A Virginia District Court recently held that a negotiated and executed teaming agreement was unenforceable; it was merely an agreement to agree in the future.1
The plaintiff, Cyberlock Consulting (“Cyberlock”), and the defendant, Information Experts (“IE”), had a history of working together. In fact, they had teamed together for other federal projects. It was during one such project that the parties learned the same federal agency would be seeking bids for a new project involving similar work. The parties then negotiated and entered into a new teaming agreement.
The stated purpose of the teaming agreement was “to set forth the arrangement between [IE] and [Cyberlock] to obtain an [IE] prime contract…and to set forth the basis for a subcontract between [IE] and [Cyberlock].” The parties were to exert reasonable efforts to obtain the prime contract for IE and to negotiate a subcontract. The teaming agreement also indicated that the eventual subcontract would state that IE was to perform 51% of the scope of work, with Cyberlock obtaining 49%.
IE did win the procurement and was awarded the prime contract. However, the parties were unsuccessful in negotiating the subcontract. Cyberlock sued IE, alleging breach of contract, fraud and unjust enrichment. The court found against Cyberlock.
After reviewing the terms of the teaming agreement, the court opined that the parties did not have an enforceable agreement. Per Virginia law, an agreement to negotiate at some point in the future is unenforceable. As such, a teaming agreement that contains terms stating that the parties will “negotiate open issues in good faith” or “reach a contractual objective within an agreed timeframe” in the future is viewed as an agreement to agree rather than as a valid contract.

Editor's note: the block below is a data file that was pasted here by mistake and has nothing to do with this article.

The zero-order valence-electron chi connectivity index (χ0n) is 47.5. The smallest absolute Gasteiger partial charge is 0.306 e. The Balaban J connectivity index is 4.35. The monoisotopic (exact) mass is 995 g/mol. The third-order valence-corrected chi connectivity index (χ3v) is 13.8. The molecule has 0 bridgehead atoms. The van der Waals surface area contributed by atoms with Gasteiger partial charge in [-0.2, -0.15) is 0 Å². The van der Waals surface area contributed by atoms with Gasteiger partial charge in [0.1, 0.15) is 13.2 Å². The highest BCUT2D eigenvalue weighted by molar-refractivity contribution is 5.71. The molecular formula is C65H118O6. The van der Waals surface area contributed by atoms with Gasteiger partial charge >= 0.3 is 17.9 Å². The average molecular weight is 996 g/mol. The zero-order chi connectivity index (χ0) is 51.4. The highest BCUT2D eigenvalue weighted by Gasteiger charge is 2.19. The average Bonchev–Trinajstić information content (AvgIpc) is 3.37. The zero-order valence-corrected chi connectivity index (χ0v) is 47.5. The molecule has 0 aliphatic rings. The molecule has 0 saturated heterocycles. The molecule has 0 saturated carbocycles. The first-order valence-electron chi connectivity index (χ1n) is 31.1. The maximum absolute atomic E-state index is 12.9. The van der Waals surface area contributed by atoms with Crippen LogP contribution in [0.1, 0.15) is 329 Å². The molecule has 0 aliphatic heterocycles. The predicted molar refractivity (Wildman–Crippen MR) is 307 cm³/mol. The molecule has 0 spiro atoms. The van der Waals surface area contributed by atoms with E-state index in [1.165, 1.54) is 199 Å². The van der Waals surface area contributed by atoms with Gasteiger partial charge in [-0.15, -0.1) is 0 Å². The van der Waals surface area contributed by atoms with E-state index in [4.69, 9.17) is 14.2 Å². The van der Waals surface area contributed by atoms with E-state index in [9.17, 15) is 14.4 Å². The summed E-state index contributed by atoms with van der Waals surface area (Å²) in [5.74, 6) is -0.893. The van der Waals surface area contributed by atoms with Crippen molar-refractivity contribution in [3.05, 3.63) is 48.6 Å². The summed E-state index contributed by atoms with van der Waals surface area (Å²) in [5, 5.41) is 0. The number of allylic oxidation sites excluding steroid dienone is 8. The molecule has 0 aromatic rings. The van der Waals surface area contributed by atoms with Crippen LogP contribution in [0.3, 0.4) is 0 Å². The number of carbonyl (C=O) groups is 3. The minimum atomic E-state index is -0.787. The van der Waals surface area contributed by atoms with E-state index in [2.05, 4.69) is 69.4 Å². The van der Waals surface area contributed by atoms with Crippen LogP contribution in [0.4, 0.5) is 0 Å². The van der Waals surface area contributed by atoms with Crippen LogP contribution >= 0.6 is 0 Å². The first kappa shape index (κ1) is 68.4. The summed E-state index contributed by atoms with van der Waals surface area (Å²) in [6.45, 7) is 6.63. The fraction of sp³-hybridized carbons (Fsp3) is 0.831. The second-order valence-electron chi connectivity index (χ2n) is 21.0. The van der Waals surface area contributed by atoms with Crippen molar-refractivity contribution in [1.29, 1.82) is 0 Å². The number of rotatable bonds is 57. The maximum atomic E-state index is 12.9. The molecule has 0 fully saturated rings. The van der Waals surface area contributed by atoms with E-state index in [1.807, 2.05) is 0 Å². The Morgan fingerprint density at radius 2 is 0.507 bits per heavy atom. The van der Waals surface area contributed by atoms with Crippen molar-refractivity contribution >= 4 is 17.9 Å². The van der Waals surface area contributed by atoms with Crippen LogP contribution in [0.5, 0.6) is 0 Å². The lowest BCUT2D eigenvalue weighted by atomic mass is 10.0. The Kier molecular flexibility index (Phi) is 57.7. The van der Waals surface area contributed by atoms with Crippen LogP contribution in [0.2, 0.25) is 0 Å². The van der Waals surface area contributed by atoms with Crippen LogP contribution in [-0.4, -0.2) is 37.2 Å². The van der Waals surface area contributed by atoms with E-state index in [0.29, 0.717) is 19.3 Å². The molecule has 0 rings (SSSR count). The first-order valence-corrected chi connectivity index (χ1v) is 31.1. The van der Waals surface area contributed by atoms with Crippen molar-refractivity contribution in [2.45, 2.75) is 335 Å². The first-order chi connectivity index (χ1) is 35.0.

Here, the parties expressly stated in the teaming agreement that they would negotiate a subcontract once IE was awarded the prime contract. In essence, all the teaming agreement did was state the objectives or framework for the parties to negotiate a subcontract; it did not bind or obligate the parties to actually execute a subcontract.
The takeaway from this case is that you should make sure that you are very comfortable with your choice of a teaming partner, i.e., do your due diligence. In addition, be aware that, should there be a dispute between teaming partners, asking a court to enforce a teaming agreement may not achieve the expected results—depending upon how the teaming agreement is worded.
1Cyberlock Consulting, Inc. v. Info. Experts, Inc., 2013 U.S. Dist. LEXIS 49092 (E.D. Va. Apr. 3, 2013)